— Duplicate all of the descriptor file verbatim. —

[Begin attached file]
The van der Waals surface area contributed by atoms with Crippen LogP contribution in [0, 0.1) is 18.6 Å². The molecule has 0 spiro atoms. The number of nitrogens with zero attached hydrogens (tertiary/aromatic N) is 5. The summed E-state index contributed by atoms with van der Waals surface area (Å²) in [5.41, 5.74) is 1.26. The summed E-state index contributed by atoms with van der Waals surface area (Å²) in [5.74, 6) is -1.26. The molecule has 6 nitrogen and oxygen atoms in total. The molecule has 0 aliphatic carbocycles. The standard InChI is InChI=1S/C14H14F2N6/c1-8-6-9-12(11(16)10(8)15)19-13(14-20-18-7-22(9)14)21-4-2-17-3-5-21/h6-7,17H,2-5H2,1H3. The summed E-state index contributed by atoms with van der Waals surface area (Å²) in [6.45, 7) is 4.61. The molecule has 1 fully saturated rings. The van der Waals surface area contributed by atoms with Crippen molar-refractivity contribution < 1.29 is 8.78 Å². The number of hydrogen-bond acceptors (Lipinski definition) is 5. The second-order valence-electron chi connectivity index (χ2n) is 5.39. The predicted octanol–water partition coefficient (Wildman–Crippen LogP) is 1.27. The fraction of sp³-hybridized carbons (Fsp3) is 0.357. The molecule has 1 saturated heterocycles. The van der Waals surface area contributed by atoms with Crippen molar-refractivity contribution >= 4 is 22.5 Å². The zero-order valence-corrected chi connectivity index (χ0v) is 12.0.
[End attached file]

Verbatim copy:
The van der Waals surface area contributed by atoms with Crippen LogP contribution in [0, 0.1) is 18.6 Å². The molecule has 0 spiro atoms. The number of nitrogens with zero attached hydrogens (tertiary/aromatic N) is 5. The summed E-state index contributed by atoms with van der Waals surface area (Å²) in [5.41, 5.74) is 1.26. The summed E-state index contributed by atoms with van der Waals surface area (Å²) in [5.74, 6) is -1.26. The molecule has 6 nitrogen and oxygen atoms in total. The molecule has 0 aliphatic carbocycles. The standard InChI is InChI=1S/C14H14F2N6/c1-8-6-9-12(11(16)10(8)15)19-13(14-20-18-7-22(9)14)21-4-2-17-3-5-21/h6-7,17H,2-5H2,1H3. The summed E-state index contributed by atoms with van der Waals surface area (Å²) in [6.45, 7) is 4.61. The molecule has 1 fully saturated rings. The van der Waals surface area contributed by atoms with Crippen molar-refractivity contribution < 1.29 is 8.78 Å². The number of hydrogen-bond acceptors (Lipinski definition) is 5. The second-order valence-electron chi connectivity index (χ2n) is 5.39. The predicted octanol–water partition coefficient (Wildman–Crippen LogP) is 1.27. The fraction of sp³-hybridized carbons (Fsp3) is 0.357. The molecule has 1 saturated heterocycles. The van der Waals surface area contributed by atoms with Crippen molar-refractivity contribution >= 4 is 22.5 Å². The zero-order valence-corrected chi connectivity index (χ0v) is 12.0.